RMS Regina

RMS Regina was a British Passenger ship and Troop transport during the first and second World War. She sailed under multiple companies until she was scrapped in 1947 after 30 years at sea.[1]

RMS Doric.jpg
SS Doric sistership of Regina which looked identical to her.
History
Name:
  • United Kingdom SS Regina (1917-1929)
  • Belgium Netherlands United Kingdom SS Westernland (1929-1947)
Owner:
  • Dominion Line (1917-1923)
  • White Star-Dominion Line (1923-1925)
  • White Star flaga.svg White Star Line (1925-1929)
  • Red Star Line (1929-1935)
  • Bernstein Red Star Line (1935-1939)
  • Holland-America Line (1939-1945)
  • Cunard White Star Line Logo.JPG Cunard-White Star Line (1945-1947)
Port of registry: United Kingdom Belfast, United Kingdom
Route:
  • Liverpool-Halifax-Portland
  • Antwerp-Southampton-New York route
Builder: Harland & Wolff
Laid down: 1917
Launched: 19 April 1917
Completed: 26 October 1918
Maiden voyage: March 1922
Out of service: 1947
Fate: Scrapped
General characteristics
Type:
Tonnage: 16,313 GRT
Length: 175.26 metres (575 ft 0 in)
Beam: 21.03 metres (69 ft 0 in)
Depth: 12.5 metres (41 ft 0 in)
Installed power: Combination engine
Propulsion: Triple Screw propeller
Speed: 15 knots

ConstructionEdit

Regina was constructed in 1917 at the Harland & Wolff shipyard in Belfast and named Regina. However it was the middle of World War I so it was decided that Regina would be launched earlier than expected. Therefore, her original commercial design wasn't completed which resulted in her only having one funnel instead of two. She would serve as a Troop transport until the end of the war before being completed for commercial use at the Harland & Wolff shipyard with a second funnel in 1919.

The ship was 175.26 metres (575 ft 0 in) long, with a beam of 21.03 metres (69 ft 0 in) and a depth of 12.5 metres (41 ft 0 in). The ship was assessed at 16,313 GRT. She had a Combination engine driving 3 screw propellers. She also had 2 sister ships SS Pittsburgh and SS Doric.[2]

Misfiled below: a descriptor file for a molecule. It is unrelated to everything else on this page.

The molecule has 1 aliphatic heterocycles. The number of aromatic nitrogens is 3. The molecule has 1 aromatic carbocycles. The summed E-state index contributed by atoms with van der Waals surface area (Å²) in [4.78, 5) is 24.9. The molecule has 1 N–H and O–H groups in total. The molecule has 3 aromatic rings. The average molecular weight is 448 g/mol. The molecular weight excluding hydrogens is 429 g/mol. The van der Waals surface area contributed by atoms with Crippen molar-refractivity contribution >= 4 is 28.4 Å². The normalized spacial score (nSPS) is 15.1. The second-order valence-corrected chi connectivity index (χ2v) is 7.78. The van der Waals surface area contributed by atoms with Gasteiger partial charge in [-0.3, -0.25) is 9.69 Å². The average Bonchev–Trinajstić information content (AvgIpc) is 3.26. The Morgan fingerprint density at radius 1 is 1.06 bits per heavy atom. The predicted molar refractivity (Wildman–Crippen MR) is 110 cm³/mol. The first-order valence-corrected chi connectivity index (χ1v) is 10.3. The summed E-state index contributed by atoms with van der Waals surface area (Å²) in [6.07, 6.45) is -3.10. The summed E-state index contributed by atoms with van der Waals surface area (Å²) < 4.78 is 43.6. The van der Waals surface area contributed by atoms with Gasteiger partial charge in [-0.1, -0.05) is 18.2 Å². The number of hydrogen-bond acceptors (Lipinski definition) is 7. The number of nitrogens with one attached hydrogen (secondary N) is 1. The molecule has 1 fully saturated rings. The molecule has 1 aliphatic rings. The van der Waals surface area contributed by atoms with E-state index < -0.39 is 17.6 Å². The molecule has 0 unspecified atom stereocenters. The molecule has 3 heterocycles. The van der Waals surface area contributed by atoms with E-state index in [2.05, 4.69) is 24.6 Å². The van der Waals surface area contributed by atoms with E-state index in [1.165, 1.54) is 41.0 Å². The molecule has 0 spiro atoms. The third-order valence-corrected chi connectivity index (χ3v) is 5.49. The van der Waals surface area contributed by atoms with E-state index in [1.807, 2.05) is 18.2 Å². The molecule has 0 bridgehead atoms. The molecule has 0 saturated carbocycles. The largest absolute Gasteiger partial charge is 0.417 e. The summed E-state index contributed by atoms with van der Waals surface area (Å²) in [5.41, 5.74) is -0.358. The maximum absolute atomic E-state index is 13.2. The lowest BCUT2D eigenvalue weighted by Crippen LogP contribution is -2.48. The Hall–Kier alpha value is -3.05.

Career/OwnersEdit

Regina returned to commercial service for Dominion Line after World War I in 1919. She made her maiden voyage for the White Star-Dominion Line joint service in March 1922, she sailed from Liverpool, United Kingdom to Halifax, Canada and to Portland, United States.

In 1925 Regina was transferred solely to White Star Line but kept her name as White Star refused to rename her. She was painted in White Star's colors and served 4 years for the company.[3]

In 1929 she was sold to the Belgian company Red Star Line and renamed Westernland, she was repainted again but this time in Red Star colors. From now on she sailed under the Red Star flag and sailed the Antwerp, Belgium - Southampton, United Kingdom - New York, United States route until 1935.

In 1935 Westernland/Regina was sold to Bernstein Red Star Line and later sold again to Holland America Line in 1939, she was still named Westernland at this point. When World War II broke out and German Troops invaded The Netherlands in 1940, Westernland/Regina escaped to the United Kingdom and served as a home for the exiled Dutch Government at Falmouth, United Kingdom. Later in the war Westernland/Regina served again as a Troop transport and later as a Repair ship before finally serving as a Destroyer Depot ship until the end of the war.

Westernland/Regina was decommissioned in 1945 and returned to Cunard-White Star Line service. Cunard-White Star had plans to refit her but those plans were abandoned due to the ships old age. A proposal in 1946 to sell the ship and convert it into a Whale Deport ship failed. Westernland/Regina was sold for scrap and broken up in 1947.[4]

ReferencesEdit

  1. ^ "White Star Line: the history of RMS Titanic owner". titanic2ship.com. 2013. Retrieved 4 February 2016.
  2. ^ "White Star Line RMS Regina". titanicmemorials.co.uk. Retrieved 4 February 2016.
  3. ^ "RMS Regina". theshipslist.com. 1997. Retrieved 4 February 2016.
  4. ^ "SS Regina". titanic-whitestarships.com. 2007. Retrieved 4 February 2016.